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The kilometre (International spelling as used by the International Bureau of Weights and Measures; SI symbol: km; /ˈkɪləmiːtər/ or /kɪˈlɒmɪtər/) or kilometer (American spelling) is a unit of length in the metric system, equal to one thousand metres (kilo- being the SI prefix for 1000). It is now the measurement unit used officially for expressing distances between geographical places on land in most of the world; notable exceptions are the United States and the road network of the United Kingdom where the statute mile is the official unit used.
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The former follows a pattern in English whereby metric units are pronounced with the stress on the first syllable (as in kilogram, kilojoule and kilohertz) and the pronunciation of the actual base unit does not change irrespective of the prefix (as in centimetre, millimetre, nanometre and so on). It is generally preferred by the British Broadcasting Corporation (BBC) and the Australian Broadcasting Corporation (ABC).
Many scientists and other users, particularly in countries where the metric system is not widely used, use the pronunciation with stress on the second syllable. The latter pronunciation follows the stress pattern used for the names of measuring instruments (such as micrometer, barometer, thermometer, tachometer and speedometer). The contrast is even more obvious in countries using the British rather than American spelling of the word metre.
When Australia introduced the metric system in 1975, the first pronunciation was declared official by the government's Metric Conversion Board.
However, the Australian prime minister at the time, Gough Whitlam, insisted that the second pronunciation was the correct one because of the Greek origins of the two parts of the word.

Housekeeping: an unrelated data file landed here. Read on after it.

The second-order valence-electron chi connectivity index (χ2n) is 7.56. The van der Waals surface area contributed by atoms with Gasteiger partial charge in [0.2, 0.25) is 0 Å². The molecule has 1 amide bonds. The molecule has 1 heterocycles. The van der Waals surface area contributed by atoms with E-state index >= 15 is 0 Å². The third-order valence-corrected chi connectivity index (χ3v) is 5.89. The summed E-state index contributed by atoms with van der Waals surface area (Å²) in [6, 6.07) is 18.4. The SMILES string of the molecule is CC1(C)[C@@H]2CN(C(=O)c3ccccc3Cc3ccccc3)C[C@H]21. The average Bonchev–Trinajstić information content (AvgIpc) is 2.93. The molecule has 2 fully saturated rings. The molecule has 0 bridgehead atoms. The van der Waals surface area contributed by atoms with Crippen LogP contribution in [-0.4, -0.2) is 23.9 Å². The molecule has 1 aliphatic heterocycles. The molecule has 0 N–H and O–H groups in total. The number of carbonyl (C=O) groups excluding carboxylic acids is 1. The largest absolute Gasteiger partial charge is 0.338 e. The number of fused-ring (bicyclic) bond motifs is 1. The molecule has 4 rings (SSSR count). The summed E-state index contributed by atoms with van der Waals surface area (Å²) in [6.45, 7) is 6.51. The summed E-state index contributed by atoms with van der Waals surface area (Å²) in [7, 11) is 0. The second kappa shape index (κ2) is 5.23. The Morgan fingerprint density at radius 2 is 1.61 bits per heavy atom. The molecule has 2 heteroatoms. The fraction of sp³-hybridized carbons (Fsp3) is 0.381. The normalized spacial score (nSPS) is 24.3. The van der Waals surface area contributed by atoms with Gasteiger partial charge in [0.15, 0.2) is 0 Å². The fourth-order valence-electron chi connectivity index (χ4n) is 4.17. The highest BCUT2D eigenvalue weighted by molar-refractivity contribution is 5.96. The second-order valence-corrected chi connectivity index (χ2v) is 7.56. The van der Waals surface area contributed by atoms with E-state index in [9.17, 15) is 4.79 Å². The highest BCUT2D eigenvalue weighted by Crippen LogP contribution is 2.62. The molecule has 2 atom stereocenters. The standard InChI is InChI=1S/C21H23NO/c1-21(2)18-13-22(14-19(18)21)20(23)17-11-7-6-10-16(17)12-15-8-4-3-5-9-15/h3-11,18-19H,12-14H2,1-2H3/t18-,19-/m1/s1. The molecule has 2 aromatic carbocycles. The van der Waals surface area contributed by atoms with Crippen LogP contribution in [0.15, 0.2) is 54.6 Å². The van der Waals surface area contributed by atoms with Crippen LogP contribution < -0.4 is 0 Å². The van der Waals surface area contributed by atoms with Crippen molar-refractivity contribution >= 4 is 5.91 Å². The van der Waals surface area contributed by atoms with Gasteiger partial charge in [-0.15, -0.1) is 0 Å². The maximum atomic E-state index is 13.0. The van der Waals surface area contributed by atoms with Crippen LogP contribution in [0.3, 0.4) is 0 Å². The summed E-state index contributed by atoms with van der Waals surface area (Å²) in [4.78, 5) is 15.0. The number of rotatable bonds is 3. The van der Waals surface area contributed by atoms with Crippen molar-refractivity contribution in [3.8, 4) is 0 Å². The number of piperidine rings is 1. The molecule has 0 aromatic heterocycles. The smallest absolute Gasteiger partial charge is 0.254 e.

Equivalence to other units of length
By the 8 May 1790 decree, the Constituent assembly ordered the French Academy of Sciences to develop a new measurement system. In August 1793, the French National Convention decreed the metre as the sole length measurement system in the French Republic. The first name of the kilometre was "Millaire". Although the metre was formally defined in 1799, the myriametre (10000 metres) was preferred to the "kilometre" for everyday use. The term "myriamètre" appeared a number of times in the text of Develey's book Physique d'Emile: ou, Principes de la science de la nature,  (published in 1802), while the term kilometre only appeared in an appendix. French maps published in 1835 had scales showing myriametres and "lieues de Poste" (Postal leagues of about 4288 metres).
In 1935, the International Committee for Weights and Measures (CIPM) officially abolished the prefix "myria-" and with it the "myriametre", leaving the kilometre as the recognised unit of length for measurements of that magnitude.
Some sporting disciplines feature 1000 m (one-kilometre) races in major events (such as the Olympic Games). In some disciplines—although world records are catalogued—one-kilometre events remain a minority.
Kilometre world records (for various sporting disciplines):
|Running (M)||Noah Ngeny||2:11.96||Rieti, Italy||5 Sep 1999||Not an Olympic event|
|Running (F)||Svetlana Masterkova||2:28.98||Brussels||23 Aug 1996||Not an Olympic event|
|Speed Skating(M)||Shani Davis||0:58.92||Salt Lake City||7 Mar 2009|
|Speed Skating(F)||Cindy Klassen||1:13.11||Calgary||25 Mar 2006|
|Cycling(M)||Arnaud Tourant||58.875||La Paz, Bolivia||10 Oct 2001||No official1000 mwoman's record|
Conversion of units, for comparison with other units of length
Orders of magnitude (length)